When a cusp is covered, it is considered an “onlay,” while a purely “between the cusps” type of indirect filling is called an “inlay.” Almost always, inlays and onlays are used only on the back teeth, meaning molars or premolars.
In the past, inlays and onlays were almost always made of gold, but today, they come in a variety of materials - just like modern dental crowns and fillings. Many of them are made to mimic the look and feel of a natural tooth so that they hardly noticeable to those who don’t already know they are there. A variety of different dental sealants and other bonding methods are used to permanently and firmly attach indirect fillings to the crown surface. A tooth with an inlay or onlay will actually be stronger, in many cases, than an “ordinary” tooth - these dental appliances DO NOT WEAKEN your teeth.
Inlays VS Dental Fillings
Hypothetically, inlays and fillings are not strictly distinct, for they both are used fill in some kind of cavity. And both involve removal of at least some tooth tissue before filling in the hollowed out space. But there are other factors that tend to distinguish inlays from ordinary dental fillings.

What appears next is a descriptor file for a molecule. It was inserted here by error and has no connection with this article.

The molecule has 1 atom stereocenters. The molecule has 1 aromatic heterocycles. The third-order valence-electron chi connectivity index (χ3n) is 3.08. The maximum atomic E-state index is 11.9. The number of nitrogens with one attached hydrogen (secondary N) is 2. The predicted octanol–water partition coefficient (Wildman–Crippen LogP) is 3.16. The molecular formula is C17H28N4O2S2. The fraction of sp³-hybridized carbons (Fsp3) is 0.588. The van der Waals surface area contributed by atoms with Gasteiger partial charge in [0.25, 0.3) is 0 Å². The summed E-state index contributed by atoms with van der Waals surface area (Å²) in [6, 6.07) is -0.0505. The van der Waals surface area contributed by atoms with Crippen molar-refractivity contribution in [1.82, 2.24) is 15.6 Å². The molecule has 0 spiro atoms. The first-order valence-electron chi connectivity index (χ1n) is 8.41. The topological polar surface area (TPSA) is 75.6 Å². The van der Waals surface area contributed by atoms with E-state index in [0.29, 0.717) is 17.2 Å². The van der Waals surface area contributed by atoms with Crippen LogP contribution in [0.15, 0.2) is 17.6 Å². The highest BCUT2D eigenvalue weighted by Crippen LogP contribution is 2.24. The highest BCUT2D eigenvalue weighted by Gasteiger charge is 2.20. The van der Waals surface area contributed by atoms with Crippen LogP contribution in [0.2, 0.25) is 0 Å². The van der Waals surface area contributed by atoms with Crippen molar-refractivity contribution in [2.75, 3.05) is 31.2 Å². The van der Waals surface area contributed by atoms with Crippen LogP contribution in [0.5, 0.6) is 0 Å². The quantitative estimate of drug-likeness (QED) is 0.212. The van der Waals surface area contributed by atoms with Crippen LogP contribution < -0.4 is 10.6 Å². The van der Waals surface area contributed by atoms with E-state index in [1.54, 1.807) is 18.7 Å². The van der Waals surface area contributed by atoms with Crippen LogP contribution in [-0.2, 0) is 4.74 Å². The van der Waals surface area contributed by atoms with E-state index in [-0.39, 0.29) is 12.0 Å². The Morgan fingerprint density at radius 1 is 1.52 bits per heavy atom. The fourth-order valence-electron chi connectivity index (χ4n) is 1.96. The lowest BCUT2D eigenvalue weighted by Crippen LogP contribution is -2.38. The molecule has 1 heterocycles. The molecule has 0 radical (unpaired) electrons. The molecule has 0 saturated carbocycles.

First of all, inlays are used to fill cavities that are relatively larger in size. Secondly, most fillings are composite or amalgam, while most inlays are gold or ceramic - but this is not a hard and fast rule. Third, an inlay is made of a single piece that is prefabricated in a dental laboratory or made in-office at the time of the dental procedure. Fillings consist simply of materials that are stuffed into the cavity hole and allowed to dry and form into a solid mass.
An inlay must be formed to precisely match the contours of the area of the tooth it will rest upon. Modern cameras and fabrication methods make this possible. It is crucial to have a perfect fit so no germs or food particles can get between the inlay and tooth surface and ultimately inside of the tooth to create a new cavity.